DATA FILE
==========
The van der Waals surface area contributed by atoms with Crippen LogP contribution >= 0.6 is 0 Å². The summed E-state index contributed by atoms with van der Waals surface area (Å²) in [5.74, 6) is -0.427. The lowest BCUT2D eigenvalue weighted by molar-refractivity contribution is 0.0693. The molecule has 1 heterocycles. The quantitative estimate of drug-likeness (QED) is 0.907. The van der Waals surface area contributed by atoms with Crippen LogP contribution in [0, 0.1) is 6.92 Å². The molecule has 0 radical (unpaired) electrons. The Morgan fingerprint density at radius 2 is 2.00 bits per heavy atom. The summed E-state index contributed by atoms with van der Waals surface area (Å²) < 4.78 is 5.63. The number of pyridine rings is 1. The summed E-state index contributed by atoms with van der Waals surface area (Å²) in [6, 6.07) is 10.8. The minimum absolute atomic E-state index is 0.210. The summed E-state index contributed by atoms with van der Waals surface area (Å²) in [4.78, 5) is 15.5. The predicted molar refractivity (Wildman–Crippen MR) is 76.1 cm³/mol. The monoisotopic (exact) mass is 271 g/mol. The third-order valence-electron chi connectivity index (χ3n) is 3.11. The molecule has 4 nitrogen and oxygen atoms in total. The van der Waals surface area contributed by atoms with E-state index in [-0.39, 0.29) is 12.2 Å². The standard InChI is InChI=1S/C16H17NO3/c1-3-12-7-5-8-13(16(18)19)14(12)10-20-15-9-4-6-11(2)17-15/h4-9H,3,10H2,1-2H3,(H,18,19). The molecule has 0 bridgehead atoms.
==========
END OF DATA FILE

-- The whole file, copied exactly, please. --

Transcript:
The van der Waals surface area contributed by atoms with Crippen LogP contribution >= 0.6 is 0 Å². The summed E-state index contributed by atoms with van der Waals surface area (Å²) in [5.74, 6) is -0.427. The lowest BCUT2D eigenvalue weighted by molar-refractivity contribution is 0.0693. The molecule has 1 heterocycles. The quantitative estimate of drug-likeness (QED) is 0.907. The van der Waals surface area contributed by atoms with Crippen LogP contribution in [0, 0.1) is 6.92 Å². The molecule has 0 radical (unpaired) electrons. The Morgan fingerprint density at radius 2 is 2.00 bits per heavy atom. The summed E-state index contributed by atoms with van der Waals surface area (Å²) < 4.78 is 5.63. The number of pyridine rings is 1. The summed E-state index contributed by atoms with van der Waals surface area (Å²) in [6, 6.07) is 10.8. The minimum absolute atomic E-state index is 0.210. The summed E-state index contributed by atoms with van der Waals surface area (Å²) in [4.78, 5) is 15.5. The predicted molar refractivity (Wildman–Crippen MR) is 76.1 cm³/mol. The monoisotopic (exact) mass is 271 g/mol. The third-order valence-electron chi connectivity index (χ3n) is 3.11. The molecule has 4 nitrogen and oxygen atoms in total. The van der Waals surface area contributed by atoms with E-state index in [-0.39, 0.29) is 12.2 Å². The standard InChI is InChI=1S/C16H17NO3/c1-3-12-7-5-8-13(16(18)19)14(12)10-20-15-9-4-6-11(2)17-15/h4-9H,3,10H2,1-2H3,(H,18,19). The molecule has 0 bridgehead atoms.